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Iranian Politics 101

As background for some our posts on the Iranian election, it is probably helpful to have some information about Iran’s political system. Helpfully, The Red Pill at Cadillac Tight has a lengthy primer on the design and workings of the Islamic Republic’s various directly-elected and appointed political bodies.

As Dave Schuler points out below, the Iranian political system, as currently constituted, really isn’t “capable of producing a legitimate result.” That said, given the menu of choices permitted to the Iranian people by the mullahs, the incumbent’s apparent advantage in making use of state-run media, and the role of domestic concerns in the minds of rural voters (just like Americans, voters everywhere rarely are concerned first and foremost about foreign policy issues), it is not all that surprising that Ahmadinejad would be reelected even if the actual balloting was “free and fair”—which, of course, seems unlikely.

For those of a more analytical bent, I posted some more abstract thoughts on the structure of the system at my home blog.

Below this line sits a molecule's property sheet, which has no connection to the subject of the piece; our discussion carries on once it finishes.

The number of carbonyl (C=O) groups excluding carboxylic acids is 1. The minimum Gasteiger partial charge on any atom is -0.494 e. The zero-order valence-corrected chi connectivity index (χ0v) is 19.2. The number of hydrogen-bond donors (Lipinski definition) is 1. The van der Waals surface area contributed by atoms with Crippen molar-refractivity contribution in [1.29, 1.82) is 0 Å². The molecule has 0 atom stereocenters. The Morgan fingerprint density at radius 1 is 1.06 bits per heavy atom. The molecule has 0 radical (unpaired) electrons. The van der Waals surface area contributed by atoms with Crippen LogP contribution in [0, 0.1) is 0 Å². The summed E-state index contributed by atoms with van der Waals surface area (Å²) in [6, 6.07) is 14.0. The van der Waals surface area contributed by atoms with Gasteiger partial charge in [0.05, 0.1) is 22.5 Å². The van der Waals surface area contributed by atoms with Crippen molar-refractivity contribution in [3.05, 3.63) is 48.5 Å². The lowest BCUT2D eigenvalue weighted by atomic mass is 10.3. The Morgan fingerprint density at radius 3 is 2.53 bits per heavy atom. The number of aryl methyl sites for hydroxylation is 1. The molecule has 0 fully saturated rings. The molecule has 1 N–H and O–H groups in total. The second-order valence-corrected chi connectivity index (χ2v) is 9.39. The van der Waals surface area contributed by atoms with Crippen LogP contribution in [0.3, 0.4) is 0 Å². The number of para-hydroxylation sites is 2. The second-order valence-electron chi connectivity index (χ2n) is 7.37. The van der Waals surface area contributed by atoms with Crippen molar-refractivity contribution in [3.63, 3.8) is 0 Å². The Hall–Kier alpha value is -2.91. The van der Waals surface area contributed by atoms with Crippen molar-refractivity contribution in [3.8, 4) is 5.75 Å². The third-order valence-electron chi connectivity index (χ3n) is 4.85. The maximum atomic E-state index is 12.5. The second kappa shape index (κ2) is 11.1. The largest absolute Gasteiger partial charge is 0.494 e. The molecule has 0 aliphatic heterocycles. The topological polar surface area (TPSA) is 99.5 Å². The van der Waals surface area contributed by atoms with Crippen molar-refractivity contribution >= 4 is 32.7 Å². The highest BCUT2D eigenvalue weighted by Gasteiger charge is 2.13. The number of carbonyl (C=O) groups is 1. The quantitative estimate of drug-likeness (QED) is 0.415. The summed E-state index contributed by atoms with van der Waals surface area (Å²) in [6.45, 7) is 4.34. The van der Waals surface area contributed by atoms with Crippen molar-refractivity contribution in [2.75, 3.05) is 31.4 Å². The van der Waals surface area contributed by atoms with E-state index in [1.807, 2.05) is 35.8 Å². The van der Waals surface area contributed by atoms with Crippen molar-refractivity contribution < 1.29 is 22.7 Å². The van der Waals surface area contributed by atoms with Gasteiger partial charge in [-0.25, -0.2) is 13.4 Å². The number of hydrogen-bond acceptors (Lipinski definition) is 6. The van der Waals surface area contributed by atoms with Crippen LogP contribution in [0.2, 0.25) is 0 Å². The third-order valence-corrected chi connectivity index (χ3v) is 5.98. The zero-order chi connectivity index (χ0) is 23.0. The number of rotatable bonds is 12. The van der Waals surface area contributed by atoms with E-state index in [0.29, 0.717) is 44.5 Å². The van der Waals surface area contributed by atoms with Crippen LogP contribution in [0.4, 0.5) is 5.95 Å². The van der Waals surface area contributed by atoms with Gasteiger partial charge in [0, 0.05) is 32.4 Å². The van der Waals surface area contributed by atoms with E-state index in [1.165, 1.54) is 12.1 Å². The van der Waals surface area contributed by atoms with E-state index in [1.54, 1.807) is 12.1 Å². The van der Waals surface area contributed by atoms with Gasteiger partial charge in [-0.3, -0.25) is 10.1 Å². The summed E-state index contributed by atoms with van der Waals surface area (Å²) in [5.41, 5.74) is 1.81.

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About Chris Lawrence
Chris teaches political science at Middle Georgia State College in Macon, Georgia. He has a Ph.D. in political science (with concentrations in American politics and political methodology) from the University of Mississippi.

Comments

  1. Dave Schuler says:

    Thank you, Chris.

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  2. [...] results do not satisfy a prima facie case for fraud as the determining factor in the elections. The structure of the Iranian political system is such that it is incapable of producing a legitimate outcome by our [...]

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  3. PD Shaw says:

    I also recommend the Washington Institute’s pre-election primer, which I believe shows that the system lacks the credibility and transparency to choose a winner.

    Iranian Election Procedures

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